In verse 11 God pretty much figures out what happened, and in verse 12 we see the very beginning of what has since become a worldwide pastime of countless generations: the blame game. The man blames the woman; the woman blames the serpent; the serpent got nobody, so he gets the first curse. And so forth. So on the surface of things, the man and the woman are both correct. They are speaking the truth. But there are two problems here. The first is the implicit attitude problem, that they are trying to deflect criticism from themselves to someone else. This is especially bad for the man, who deflects criticism onto another person, who he is supposed to love and cherish. It should be little surprise that, after being fingered by another, the woman should also try to deflect blame. The second problem, which is related to the first, is that they are essentially ignoring or (perhaps more accurately) concealing their own culpability in this matter. Yes, the woman told the man to eat it, "the woman who you gave to be with me" (so it's not enough to blame the woman, he's throwing a sideways accusation against God for placing this horrible deceitful woman with him and the woman tricked him and it's not his fault!), but there was no application of force here. The man knew the commandment just as well as the woman, so he must have at least partially agreed to disobey God's command. Even if he was fully deceived into eating it (like somehow he didn't know what the fruit was), he still hid from God rather than approach him openly, so one way or another he was opened to having a broken relationship with God, and just as his eyes were opened his heart towards God was closed in the same measure.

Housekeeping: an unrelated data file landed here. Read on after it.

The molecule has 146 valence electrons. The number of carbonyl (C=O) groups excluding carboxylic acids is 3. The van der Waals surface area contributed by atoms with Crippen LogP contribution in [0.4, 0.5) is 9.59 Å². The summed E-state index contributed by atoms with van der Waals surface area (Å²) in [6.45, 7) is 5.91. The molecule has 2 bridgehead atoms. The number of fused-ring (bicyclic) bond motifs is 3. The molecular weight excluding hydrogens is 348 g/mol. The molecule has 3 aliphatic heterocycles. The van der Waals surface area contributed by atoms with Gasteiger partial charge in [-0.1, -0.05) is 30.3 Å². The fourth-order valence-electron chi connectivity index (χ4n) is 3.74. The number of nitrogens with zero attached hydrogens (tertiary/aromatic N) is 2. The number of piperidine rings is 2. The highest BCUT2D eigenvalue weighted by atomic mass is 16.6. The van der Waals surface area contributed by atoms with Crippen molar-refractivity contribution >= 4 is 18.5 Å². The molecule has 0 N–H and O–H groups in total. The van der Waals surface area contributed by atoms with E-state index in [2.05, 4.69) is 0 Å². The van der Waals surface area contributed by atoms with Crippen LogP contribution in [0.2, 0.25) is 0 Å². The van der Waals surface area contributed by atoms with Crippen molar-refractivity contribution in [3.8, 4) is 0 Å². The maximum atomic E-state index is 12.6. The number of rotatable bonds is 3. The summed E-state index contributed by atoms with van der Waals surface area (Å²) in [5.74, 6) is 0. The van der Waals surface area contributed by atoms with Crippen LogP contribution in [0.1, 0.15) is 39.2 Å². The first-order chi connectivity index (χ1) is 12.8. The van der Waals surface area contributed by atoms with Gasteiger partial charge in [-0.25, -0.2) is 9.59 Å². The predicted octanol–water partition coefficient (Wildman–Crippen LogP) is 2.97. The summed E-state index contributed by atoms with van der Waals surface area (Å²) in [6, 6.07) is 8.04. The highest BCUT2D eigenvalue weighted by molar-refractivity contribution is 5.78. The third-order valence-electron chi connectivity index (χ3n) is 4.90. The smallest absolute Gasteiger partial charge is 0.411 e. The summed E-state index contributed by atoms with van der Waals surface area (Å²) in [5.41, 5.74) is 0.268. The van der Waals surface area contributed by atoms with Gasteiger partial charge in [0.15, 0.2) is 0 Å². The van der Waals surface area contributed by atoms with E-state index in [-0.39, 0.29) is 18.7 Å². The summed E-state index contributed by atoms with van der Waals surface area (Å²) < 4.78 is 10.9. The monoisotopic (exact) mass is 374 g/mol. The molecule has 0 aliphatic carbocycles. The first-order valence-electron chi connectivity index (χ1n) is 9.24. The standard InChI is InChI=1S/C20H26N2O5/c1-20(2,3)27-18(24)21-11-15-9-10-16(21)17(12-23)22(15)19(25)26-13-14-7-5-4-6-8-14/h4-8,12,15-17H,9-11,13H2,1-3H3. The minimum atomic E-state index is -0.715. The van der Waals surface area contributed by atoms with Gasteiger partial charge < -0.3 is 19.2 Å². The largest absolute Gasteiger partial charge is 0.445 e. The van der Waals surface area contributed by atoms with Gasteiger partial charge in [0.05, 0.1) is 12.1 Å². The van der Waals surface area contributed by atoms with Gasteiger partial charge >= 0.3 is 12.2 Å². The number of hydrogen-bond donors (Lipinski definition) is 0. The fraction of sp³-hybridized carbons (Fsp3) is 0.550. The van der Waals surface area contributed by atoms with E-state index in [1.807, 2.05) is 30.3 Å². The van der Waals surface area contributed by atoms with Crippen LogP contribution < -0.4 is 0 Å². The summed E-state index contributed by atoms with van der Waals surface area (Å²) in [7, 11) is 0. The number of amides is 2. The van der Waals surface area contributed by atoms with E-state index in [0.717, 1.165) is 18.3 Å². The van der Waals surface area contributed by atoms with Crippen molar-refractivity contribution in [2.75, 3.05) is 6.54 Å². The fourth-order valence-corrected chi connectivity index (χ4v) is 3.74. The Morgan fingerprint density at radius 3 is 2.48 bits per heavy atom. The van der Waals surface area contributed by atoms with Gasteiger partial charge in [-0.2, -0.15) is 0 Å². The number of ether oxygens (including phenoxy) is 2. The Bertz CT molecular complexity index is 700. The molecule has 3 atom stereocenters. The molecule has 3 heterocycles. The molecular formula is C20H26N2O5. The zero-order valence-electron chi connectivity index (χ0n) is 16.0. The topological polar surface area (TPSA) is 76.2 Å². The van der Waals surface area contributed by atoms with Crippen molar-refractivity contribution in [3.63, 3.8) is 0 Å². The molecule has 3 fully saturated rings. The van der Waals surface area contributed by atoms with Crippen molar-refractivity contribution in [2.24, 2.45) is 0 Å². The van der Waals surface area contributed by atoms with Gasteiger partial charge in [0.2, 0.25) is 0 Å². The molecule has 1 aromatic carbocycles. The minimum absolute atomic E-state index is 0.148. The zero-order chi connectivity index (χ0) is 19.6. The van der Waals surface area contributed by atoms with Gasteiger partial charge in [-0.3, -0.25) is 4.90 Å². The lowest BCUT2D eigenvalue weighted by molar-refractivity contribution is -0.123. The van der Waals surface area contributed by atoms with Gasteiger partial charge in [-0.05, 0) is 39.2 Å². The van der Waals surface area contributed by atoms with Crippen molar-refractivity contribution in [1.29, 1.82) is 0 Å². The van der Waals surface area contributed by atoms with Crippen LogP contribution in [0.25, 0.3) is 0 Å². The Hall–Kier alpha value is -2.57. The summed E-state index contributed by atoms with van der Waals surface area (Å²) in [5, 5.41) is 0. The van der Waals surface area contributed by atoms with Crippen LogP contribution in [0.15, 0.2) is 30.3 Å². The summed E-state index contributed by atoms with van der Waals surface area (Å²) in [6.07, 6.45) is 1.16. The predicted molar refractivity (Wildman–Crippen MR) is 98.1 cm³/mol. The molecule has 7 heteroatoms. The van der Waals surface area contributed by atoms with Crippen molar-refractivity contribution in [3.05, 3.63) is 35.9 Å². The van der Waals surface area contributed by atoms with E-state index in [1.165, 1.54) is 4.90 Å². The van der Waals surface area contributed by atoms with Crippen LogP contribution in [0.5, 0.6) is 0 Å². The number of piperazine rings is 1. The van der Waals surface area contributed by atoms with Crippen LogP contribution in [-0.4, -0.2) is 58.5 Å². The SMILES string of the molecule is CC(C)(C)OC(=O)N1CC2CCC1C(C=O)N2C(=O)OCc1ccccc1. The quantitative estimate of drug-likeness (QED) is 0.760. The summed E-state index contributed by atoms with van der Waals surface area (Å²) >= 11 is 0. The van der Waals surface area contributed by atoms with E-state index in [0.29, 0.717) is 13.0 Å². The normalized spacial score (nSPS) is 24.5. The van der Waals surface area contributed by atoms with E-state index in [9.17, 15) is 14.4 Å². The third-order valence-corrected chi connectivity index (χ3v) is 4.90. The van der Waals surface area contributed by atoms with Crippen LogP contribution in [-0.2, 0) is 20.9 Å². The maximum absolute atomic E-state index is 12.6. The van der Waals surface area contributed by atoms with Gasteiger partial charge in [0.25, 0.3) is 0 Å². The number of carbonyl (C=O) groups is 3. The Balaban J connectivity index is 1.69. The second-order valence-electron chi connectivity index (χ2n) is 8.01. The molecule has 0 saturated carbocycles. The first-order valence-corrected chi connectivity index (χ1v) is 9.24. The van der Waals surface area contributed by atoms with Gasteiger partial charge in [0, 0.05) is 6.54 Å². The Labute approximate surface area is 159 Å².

For the woman, while she does not launch a sideways accusation at God, she has more obvious personal culpability because it is immediately clear that she, at least, knew she was eating the forbidden fruit. On this point the text is undeniable, regardless of what deception she was taught by the serpent. But even with the woman, she finds it irresistable to try to shift blame to another, to the serpent who deceived her.